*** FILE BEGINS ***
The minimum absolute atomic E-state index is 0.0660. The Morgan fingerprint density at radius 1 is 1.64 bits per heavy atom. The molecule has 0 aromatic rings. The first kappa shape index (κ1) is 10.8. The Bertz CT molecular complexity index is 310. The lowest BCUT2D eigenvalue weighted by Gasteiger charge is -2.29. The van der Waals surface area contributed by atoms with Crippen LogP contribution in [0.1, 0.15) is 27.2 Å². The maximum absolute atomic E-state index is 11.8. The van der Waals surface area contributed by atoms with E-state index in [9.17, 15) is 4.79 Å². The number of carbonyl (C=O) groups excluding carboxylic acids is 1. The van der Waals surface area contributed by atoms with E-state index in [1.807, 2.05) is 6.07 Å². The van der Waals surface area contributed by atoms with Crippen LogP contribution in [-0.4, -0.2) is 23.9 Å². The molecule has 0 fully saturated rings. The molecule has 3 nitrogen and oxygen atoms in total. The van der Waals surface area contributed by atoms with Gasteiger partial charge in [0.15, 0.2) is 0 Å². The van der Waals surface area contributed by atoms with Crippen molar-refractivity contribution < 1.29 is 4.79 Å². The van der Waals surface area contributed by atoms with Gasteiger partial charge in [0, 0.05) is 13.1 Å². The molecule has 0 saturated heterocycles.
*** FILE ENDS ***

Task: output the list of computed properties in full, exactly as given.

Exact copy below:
The minimum absolute atomic E-state index is 0.0660. The Morgan fingerprint density at radius 1 is 1.64 bits per heavy atom. The molecule has 0 aromatic rings. The first kappa shape index (κ1) is 10.8. The Bertz CT molecular complexity index is 310. The lowest BCUT2D eigenvalue weighted by Gasteiger charge is -2.29. The van der Waals surface area contributed by atoms with Crippen LogP contribution in [0.1, 0.15) is 27.2 Å². The maximum absolute atomic E-state index is 11.8. The van der Waals surface area contributed by atoms with E-state index in [9.17, 15) is 4.79 Å². The number of carbonyl (C=O) groups excluding carboxylic acids is 1. The van der Waals surface area contributed by atoms with E-state index in [1.807, 2.05) is 6.07 Å². The van der Waals surface area contributed by atoms with Crippen LogP contribution in [-0.4, -0.2) is 23.9 Å². The molecule has 0 fully saturated rings. The molecule has 3 nitrogen and oxygen atoms in total. The van der Waals surface area contributed by atoms with Gasteiger partial charge in [0.15, 0.2) is 0 Å². The van der Waals surface area contributed by atoms with Crippen molar-refractivity contribution < 1.29 is 4.79 Å². The van der Waals surface area contributed by atoms with Gasteiger partial charge in [0, 0.05) is 13.1 Å². The molecule has 0 saturated heterocycles.